If Americans are coming, the Castro regime may want to do away with the more subversive and dangerous Cuban expatriates.
By Jaime Suchlicki | December 10, 2013
If no bank in the U.S. is willing to handle the finances involved with purchasing visas to travel to Cuba, the Castro regime could either waive the charges or request payment be sent to other countries or collect them from Cuban-Americans upon arriving on the island.
Perhaps the Cuban government sees this suspension as a way to put pressure on the U.S. and its ban on Americans traveling to Cuba and to test the political influence of segments of the Cuban-American community that want the end of economic sanctions. If, as the Cuban government hopes, there is massive pressure from Cuban-Americans to open travel, the prohibition for Americans may also fall by the wayside. Secretary Kerry’s statement at the OAS on November 18th may be a hint in this direction.
There is perhaps a more sinister objective on the part of the Castro government. For the Castro regime, Cuban-Americans represent a far more subversive group than U.S. tourists. They speak the language, have friends or family in the island and arrive with enormous bundles of merchandise that feeds the “cuentapropistas” and the black market. If Americans are coming, the Castro regime may want to do away with the more subversive and dangerous Cuban expatriates.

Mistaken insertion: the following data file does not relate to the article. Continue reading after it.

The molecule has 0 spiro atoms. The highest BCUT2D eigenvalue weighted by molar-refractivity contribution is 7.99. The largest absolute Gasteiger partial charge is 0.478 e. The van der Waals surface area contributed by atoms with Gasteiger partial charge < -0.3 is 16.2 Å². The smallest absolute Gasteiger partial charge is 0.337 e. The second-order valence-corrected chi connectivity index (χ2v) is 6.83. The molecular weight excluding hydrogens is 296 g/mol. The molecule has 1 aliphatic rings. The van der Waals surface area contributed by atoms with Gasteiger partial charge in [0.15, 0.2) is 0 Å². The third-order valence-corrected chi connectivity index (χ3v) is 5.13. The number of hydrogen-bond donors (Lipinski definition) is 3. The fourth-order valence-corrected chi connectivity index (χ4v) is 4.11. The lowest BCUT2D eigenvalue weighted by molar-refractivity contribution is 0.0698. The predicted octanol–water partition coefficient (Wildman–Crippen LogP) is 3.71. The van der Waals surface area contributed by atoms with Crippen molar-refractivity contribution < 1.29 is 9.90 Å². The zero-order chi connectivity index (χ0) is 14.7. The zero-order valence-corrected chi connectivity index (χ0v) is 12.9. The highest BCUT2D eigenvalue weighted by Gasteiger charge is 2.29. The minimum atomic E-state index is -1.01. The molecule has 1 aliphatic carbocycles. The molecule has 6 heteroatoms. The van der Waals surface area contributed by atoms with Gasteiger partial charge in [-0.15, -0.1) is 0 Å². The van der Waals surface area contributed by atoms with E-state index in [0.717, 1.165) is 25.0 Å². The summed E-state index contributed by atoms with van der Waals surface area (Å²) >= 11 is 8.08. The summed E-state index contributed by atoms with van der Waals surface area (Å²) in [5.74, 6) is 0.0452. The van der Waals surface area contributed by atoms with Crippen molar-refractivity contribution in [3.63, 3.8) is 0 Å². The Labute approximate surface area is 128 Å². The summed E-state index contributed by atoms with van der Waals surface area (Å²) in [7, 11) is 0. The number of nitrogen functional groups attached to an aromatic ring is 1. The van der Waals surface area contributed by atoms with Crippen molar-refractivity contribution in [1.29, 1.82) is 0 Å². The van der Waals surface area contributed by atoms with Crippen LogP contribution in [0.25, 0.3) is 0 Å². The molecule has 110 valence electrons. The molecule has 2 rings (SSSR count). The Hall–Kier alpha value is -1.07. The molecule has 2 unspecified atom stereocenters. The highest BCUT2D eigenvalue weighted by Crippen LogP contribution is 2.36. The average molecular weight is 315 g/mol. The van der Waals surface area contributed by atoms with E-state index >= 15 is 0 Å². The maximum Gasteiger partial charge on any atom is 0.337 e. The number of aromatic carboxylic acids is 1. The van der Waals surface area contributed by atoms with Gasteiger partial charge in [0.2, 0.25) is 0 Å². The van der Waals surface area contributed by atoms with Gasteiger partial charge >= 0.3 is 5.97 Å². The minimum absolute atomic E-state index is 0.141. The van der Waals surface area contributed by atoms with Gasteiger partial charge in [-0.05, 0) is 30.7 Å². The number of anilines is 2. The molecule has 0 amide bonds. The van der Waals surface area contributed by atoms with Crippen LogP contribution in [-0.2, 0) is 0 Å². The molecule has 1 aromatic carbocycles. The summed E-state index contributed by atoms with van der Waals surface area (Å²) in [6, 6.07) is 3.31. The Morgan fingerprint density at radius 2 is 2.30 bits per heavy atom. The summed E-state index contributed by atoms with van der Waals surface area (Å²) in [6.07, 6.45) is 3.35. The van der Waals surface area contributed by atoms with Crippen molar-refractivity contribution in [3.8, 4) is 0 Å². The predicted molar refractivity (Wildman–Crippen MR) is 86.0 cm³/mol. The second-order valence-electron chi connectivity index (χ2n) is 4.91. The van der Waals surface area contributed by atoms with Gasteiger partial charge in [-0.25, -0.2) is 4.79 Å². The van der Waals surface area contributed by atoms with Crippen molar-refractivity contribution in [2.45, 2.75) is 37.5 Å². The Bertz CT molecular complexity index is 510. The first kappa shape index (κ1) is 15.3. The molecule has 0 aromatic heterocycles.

It is important to remember that in Cuba economic decisions are dictated by political considerations. The Cuban government would more than offset the loss of Cuban-American dollars with either the visits of American tourists or an increase in remittances from Cuban-Americans in the U.S.
Either way, this may be a calculated gamble by the Castro regime to force the hand of the U.S. and to change the composition of tourists coming from the U.S. Cubans no, Yankees sí.
Jaime Suchlicki is Professor and Director of the
Institute for Cuban and Cuban American Studies
at the University of Miami. He is the author of
Cuba: From Columbus to Castro, now in its fifth edition;
Mexico: From Montezuma to NAFTA,
now in its second edition and the recently published
Breve Historia de Cuba.
Prof. Suchlicki is also a contributor to